By Adam Aston
Published September 08, 2011
In a novel bid to lower the environmental impact of its products, outdoor-gear maker Patagonia is telling its customers to “Buy less, buy used.” To make it easier for them to do so, the Ventura, Calif.-based outfitter set up an online marketplace in collaboration with eBay.
The tie-up marks a first for eBay, as the auction site’s first-ever venture where its listings are available via another company’s web presence. Used goods can be listed on either site show up at both.
An auction function may not sound revolutionary in the retail world, but Patagonia’s broader agenda here is an unorthodox, perhaps even radical, act for the fashion industry.
Indeed, unveiled in New York last night, against the backdrop of fashion week – that annual blitzkrieg of “toss those togs from last season, here’s what to buy now” – Patagonia’s program points in the opposite direction.
“This program first asks customers to not buy something if they don’t need it,” said Yvon Chouinard, Patagonia’s founder and owner, in a prepared statement. “If they do need it, we ask that they buy what will last a long time – and to repair what breaks, reuse or resell whatever they don’t wear any more. And, finally, recycle whatever’s truly worn out.”
As anyone who has looked on in awe at the long lines of customers snaking through H & M to snap up $11 bikinis or $8 tops, the norm elsewhere in the fashion world has been towards clothes as low-cost, disposable commodities.
To take part in the auctions, customers are asked to take a formal pledge, “to be partners in the effort to reduce consumption and keep products out of the landfill or incinerator,” Chouninard said.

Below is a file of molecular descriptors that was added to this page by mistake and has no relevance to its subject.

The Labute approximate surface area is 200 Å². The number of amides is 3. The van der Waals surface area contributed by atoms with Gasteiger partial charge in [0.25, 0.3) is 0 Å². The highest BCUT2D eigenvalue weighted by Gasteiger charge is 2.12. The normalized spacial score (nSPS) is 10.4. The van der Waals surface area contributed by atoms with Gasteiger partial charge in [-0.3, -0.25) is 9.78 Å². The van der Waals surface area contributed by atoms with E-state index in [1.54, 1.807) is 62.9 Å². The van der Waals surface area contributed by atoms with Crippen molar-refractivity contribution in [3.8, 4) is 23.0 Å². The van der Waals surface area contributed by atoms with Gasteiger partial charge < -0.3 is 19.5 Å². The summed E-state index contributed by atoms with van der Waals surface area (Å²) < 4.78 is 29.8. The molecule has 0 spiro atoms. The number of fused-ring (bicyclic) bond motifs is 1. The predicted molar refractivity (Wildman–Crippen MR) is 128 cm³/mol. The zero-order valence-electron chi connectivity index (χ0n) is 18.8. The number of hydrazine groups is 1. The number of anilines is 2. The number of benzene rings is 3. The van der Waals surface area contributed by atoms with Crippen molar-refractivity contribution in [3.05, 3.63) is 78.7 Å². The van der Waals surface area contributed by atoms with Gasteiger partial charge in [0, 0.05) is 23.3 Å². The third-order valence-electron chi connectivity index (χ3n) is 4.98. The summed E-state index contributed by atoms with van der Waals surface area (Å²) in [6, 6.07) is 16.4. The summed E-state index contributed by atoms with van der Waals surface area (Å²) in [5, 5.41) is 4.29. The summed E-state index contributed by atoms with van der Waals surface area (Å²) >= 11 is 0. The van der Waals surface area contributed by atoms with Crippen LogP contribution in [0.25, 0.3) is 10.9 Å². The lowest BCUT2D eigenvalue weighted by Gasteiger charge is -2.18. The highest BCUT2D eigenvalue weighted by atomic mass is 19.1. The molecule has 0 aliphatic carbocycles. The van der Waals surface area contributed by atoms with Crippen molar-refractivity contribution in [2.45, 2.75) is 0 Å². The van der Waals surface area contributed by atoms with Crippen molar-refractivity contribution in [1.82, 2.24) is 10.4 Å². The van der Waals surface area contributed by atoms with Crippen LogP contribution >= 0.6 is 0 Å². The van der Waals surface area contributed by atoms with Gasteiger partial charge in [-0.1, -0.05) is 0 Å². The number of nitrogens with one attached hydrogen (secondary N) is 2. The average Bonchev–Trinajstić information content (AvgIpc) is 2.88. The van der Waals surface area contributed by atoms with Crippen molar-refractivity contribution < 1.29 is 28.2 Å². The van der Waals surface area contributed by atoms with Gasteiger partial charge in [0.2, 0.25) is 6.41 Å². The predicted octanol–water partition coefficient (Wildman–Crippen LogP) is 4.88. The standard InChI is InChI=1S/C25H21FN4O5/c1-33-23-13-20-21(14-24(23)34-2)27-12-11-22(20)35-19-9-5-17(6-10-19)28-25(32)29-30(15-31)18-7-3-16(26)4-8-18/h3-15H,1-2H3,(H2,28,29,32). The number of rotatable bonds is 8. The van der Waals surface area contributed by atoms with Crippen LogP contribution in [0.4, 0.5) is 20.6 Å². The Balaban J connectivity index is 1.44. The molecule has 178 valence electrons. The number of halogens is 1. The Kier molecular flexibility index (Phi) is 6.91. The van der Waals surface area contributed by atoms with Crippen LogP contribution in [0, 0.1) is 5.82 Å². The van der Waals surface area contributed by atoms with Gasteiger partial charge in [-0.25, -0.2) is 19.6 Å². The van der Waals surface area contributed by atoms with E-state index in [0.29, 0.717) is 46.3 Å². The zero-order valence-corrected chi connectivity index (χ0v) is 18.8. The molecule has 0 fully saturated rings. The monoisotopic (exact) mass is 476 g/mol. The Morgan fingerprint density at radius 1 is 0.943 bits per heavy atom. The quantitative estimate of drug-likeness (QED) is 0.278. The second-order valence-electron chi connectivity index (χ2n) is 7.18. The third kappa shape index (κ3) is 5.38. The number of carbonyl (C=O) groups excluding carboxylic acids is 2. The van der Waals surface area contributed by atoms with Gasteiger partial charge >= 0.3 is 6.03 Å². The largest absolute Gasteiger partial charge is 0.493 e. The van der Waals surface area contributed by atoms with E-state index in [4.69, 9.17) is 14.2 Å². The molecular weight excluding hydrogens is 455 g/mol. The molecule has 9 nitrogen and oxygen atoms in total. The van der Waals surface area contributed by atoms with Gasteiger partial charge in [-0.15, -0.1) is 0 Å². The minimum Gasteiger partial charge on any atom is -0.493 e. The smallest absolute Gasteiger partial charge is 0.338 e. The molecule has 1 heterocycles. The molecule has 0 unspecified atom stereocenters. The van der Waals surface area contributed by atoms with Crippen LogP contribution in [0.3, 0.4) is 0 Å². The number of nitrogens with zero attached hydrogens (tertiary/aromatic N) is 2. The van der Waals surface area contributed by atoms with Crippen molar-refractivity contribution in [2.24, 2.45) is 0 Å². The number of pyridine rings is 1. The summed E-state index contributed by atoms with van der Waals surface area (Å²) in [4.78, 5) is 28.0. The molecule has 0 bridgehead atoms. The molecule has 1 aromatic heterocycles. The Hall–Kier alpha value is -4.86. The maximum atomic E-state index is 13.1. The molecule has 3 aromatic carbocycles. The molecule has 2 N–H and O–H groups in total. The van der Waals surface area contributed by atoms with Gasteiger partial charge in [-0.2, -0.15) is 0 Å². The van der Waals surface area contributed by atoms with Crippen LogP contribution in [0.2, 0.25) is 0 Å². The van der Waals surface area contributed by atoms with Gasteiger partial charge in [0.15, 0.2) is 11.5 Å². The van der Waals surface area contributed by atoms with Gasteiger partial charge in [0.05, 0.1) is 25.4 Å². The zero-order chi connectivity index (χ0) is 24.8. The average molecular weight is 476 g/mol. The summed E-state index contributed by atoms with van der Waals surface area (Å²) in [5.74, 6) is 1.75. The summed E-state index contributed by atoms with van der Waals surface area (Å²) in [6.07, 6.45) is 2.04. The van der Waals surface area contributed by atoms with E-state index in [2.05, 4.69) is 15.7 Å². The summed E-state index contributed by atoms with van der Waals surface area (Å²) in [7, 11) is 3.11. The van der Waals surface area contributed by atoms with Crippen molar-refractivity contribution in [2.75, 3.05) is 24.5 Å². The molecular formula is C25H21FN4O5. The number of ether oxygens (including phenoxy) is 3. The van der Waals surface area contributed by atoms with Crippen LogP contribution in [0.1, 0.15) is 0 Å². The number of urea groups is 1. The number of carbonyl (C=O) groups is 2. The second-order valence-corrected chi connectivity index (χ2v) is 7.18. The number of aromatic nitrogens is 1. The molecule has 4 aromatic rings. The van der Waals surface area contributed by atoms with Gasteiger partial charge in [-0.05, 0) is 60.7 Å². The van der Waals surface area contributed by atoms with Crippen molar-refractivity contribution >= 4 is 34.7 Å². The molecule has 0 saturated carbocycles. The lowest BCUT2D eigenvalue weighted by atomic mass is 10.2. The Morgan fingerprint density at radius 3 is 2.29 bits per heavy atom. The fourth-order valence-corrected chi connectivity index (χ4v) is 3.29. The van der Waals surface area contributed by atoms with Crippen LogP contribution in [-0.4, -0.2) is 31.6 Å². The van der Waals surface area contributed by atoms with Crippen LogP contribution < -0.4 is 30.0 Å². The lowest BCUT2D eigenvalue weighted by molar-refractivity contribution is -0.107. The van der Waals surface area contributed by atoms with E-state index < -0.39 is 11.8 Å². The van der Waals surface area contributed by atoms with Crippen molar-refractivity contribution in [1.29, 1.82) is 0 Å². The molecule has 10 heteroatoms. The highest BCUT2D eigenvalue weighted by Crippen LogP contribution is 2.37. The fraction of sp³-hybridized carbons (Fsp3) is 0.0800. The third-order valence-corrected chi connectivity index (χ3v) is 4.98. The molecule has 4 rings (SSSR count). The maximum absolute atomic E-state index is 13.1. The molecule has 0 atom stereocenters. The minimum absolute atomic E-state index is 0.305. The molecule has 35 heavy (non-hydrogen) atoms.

The move entails risks for Patagonia, to be sure. It makes no money on the used transactions, though eBay
earns standard commissions. The program has the potential to cannibalize sales of new gear, as buyers postpone purchases of new goods, or look for used alternatives.
Yet with sales of $400 million in 2010, and likely to grow by 25% this year, according to the Wall Street Journal, Patagonia has leeway to try. It’s a move that few listed companies could have entertained. Talking to the Wall Street Journal’s Stu Wu, Chouinard acknowledged that, as a private company, Patagonia is uniquely situated to experiment. “[Chouinard] doesn’t have any shareholders or other interests to please… ‘I’m in business for different reasons,’ he says. ‘I’ve made all the money I could possibly need.'”
Talk of reducing sales is a sure way to get your run-of-the-mill CEO fired. Yet Patagonia has been pursuing an agenda of the three Rs of waste reduction – reduce, reuse, and recycle – for many years. “Reuse” and “recycle” have proved to be doable. The company has been repairing gear since its beginning – it increased its repair staff to reduce turnaround times, in advance of this announcement – and annually recycles many tons of Patagonia gear from around the world.
The “reduce” goal has proved more elusive, though. At the New York event, Rick Ridgeway, Patagonia’s vice president of environmental programs and communication remarked for companies, “[Reduce] is thorniest one of all.”
He continued: “If we aim to reduce our impact, we have to reduce the amount of stuff Patagonia sells. We have to tell customers to buy stuff only when you really need it. This is an experiment. We’ll see how it goes.”
It’s no small issue.